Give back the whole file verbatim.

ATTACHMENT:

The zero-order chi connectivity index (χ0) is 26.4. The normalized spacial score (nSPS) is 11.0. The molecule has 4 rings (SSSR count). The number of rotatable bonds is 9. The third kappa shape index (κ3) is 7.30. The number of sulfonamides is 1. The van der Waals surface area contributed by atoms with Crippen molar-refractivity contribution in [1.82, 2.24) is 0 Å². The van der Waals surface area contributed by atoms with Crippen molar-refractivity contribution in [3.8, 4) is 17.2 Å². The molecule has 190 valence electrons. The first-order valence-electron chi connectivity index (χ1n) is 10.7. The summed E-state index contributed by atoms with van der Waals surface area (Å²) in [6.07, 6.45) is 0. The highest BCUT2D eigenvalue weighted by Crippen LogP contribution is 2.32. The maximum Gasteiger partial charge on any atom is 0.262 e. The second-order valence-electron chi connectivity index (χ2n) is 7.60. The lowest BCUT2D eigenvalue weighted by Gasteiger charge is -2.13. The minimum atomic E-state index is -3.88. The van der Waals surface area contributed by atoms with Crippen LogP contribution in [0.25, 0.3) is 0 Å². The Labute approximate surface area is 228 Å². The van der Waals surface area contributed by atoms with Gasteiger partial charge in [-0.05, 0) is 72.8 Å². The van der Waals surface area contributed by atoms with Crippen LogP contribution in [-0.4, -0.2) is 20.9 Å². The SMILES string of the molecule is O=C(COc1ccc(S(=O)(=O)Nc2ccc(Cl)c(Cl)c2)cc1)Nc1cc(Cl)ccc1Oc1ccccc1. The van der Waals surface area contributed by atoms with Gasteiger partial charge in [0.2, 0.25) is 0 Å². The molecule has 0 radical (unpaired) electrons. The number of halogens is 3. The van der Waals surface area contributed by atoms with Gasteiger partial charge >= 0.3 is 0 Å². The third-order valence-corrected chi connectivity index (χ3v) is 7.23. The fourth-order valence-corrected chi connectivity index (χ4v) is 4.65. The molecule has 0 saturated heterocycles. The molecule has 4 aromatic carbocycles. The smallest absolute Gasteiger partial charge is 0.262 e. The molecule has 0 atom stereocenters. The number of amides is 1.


The zero-order chi connectivity index (χ0) is 26.4. The normalized spacial score (nSPS) is 11.0. The molecule has 4 rings (SSSR count). The number of rotatable bonds is 9. The third kappa shape index (κ3) is 7.30. The number of sulfonamides is 1. The van der Waals surface area contributed by atoms with Crippen molar-refractivity contribution in [1.82, 2.24) is 0 Å². The van der Waals surface area contributed by atoms with Crippen molar-refractivity contribution in [3.8, 4) is 17.2 Å². The molecule has 190 valence electrons. The first-order valence-electron chi connectivity index (χ1n) is 10.7. The summed E-state index contributed by atoms with van der Waals surface area (Å²) in [6.07, 6.45) is 0. The highest BCUT2D eigenvalue weighted by Crippen LogP contribution is 2.32. The maximum Gasteiger partial charge on any atom is 0.262 e. The second-order valence-electron chi connectivity index (χ2n) is 7.60. The lowest BCUT2D eigenvalue weighted by Gasteiger charge is -2.13. The minimum atomic E-state index is -3.88. The van der Waals surface area contributed by atoms with Crippen LogP contribution in [0.25, 0.3) is 0 Å². The Labute approximate surface area is 228 Å². The van der Waals surface area contributed by atoms with Gasteiger partial charge in [-0.05, 0) is 72.8 Å². The van der Waals surface area contributed by atoms with Crippen LogP contribution in [-0.4, -0.2) is 20.9 Å². The SMILES string of the molecule is O=C(COc1ccc(S(=O)(=O)Nc2ccc(Cl)c(Cl)c2)cc1)Nc1cc(Cl)ccc1Oc1ccccc1. The van der Waals surface area contributed by atoms with Gasteiger partial charge in [0.2, 0.25) is 0 Å². The molecule has 0 radical (unpaired) electrons. The number of halogens is 3. The van der Waals surface area contributed by atoms with Gasteiger partial charge >= 0.3 is 0 Å². The third-order valence-corrected chi connectivity index (χ3v) is 7.23. The fourth-order valence-corrected chi connectivity index (χ4v) is 4.65. The molecule has 0 saturated heterocycles. The molecule has 4 aromatic carbocycles. The smallest absolute Gasteiger partial charge is 0.262 e. The molecule has 0 atom stereocenters. The number of amides is 1.